Throughout the application process, she says, would-be property lawyers should ensure they use specific examples to show they meet the criteria required for the role. ‘Illustrate how you manage your caseload to provide excellent customer service to all your clients, referencing any practical on-the-job learning you have completed.’

If you’re newly-qualified without experience, focus on how your natural skills suit you for a role in the sector, suggests Hussey. Enthusiasm about the role and sector is important, plus a willingness to learn. ‘Friendliness, efficiency and the ability to build relationships with clients is key. Someone who has the drive and determination to get deals over the line will appeal to recruiting property teams. Technical ability, attention to detail and organisational skills must be present.’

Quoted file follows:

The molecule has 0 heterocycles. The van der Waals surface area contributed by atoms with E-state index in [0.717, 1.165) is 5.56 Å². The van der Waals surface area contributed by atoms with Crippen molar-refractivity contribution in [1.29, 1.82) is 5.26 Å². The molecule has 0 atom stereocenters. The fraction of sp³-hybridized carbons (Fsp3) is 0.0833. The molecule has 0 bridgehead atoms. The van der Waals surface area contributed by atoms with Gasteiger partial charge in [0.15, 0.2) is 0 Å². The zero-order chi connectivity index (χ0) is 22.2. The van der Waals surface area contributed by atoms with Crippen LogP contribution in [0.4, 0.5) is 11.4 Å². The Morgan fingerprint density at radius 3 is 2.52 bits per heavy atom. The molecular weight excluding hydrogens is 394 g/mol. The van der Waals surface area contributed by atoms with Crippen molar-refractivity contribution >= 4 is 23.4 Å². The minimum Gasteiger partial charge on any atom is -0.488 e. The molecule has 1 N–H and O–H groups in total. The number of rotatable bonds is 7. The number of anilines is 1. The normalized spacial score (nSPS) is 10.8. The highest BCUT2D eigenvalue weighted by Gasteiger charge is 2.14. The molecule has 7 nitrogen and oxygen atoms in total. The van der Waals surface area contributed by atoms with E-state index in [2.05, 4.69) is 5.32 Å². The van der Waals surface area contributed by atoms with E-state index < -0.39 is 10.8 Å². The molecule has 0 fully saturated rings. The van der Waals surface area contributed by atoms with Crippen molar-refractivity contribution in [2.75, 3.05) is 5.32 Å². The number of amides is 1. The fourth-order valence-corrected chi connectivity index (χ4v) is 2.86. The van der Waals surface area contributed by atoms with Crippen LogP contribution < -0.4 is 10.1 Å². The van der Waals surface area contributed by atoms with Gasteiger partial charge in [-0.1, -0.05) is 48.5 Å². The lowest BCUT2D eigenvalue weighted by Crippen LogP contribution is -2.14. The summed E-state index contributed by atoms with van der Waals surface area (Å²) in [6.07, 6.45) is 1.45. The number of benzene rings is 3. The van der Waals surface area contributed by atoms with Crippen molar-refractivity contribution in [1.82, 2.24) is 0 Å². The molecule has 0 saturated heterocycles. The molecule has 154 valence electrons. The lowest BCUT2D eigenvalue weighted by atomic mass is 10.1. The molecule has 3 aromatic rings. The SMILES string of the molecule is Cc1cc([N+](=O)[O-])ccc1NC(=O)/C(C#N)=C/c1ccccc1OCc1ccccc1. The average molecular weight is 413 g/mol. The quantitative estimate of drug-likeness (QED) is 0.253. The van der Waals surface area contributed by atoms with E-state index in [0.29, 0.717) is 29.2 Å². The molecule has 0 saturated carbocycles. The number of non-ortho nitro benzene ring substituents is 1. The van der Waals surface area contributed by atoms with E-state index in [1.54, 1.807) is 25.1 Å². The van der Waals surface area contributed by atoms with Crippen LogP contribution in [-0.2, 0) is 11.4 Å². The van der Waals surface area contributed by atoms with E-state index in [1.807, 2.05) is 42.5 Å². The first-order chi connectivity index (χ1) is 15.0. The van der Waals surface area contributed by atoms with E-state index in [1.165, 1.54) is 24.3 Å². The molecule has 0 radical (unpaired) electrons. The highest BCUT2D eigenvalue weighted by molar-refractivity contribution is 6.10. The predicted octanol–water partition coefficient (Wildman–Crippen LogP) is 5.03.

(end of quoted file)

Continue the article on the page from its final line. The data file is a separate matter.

3. Be enthusiastic

Peter Robinson says his property department looks for those who enjoy property law and want to practise it.

‘Choose property. Don’t expect to be welcomed into a property department if it’s your second choice to practise in. Most firms have a property department, but if they were all “good”, professional indemnity cover for property work would not be so expensive. You have to want to do it to be good at it.’